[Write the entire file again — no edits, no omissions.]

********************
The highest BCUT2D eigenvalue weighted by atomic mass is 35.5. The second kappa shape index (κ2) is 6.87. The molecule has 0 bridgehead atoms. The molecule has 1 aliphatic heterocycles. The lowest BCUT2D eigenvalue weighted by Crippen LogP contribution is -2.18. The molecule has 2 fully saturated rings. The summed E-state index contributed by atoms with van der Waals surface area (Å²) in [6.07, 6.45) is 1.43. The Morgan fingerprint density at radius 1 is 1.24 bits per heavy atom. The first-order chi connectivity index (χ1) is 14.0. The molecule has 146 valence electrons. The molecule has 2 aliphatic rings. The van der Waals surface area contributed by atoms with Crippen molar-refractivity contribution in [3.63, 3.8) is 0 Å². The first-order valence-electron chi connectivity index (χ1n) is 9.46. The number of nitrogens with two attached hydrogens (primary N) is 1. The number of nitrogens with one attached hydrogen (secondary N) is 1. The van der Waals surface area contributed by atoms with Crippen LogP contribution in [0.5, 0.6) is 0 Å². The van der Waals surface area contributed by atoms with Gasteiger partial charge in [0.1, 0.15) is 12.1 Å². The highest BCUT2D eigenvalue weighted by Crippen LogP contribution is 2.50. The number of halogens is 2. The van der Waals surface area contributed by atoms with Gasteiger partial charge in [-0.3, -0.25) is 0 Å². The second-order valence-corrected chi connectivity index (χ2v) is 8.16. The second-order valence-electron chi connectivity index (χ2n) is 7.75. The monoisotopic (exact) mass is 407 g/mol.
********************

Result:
The highest BCUT2D eigenvalue weighted by atomic mass is 35.5. The second kappa shape index (κ2) is 6.87. The molecule has 0 bridgehead atoms. The molecule has 1 aliphatic heterocycles. The lowest BCUT2D eigenvalue weighted by Crippen LogP contribution is -2.18. The molecule has 2 fully saturated rings. The summed E-state index contributed by atoms with van der Waals surface area (Å²) in [6.07, 6.45) is 1.43. The Morgan fingerprint density at radius 1 is 1.24 bits per heavy atom. The first-order chi connectivity index (χ1) is 14.0. The molecule has 146 valence electrons. The molecule has 2 aliphatic rings. The van der Waals surface area contributed by atoms with Crippen molar-refractivity contribution in [3.63, 3.8) is 0 Å². The first-order valence-electron chi connectivity index (χ1n) is 9.46. The number of nitrogens with two attached hydrogens (primary N) is 1. The number of nitrogens with one attached hydrogen (secondary N) is 1. The van der Waals surface area contributed by atoms with Crippen LogP contribution in [0.5, 0.6) is 0 Å². The van der Waals surface area contributed by atoms with Gasteiger partial charge in [0.1, 0.15) is 12.1 Å². The highest BCUT2D eigenvalue weighted by Crippen LogP contribution is 2.50. The number of halogens is 2. The van der Waals surface area contributed by atoms with Gasteiger partial charge in [-0.3, -0.25) is 0 Å². The second-order valence-corrected chi connectivity index (χ2v) is 8.16. The second-order valence-electron chi connectivity index (χ2n) is 7.75. The monoisotopic (exact) mass is 407 g/mol.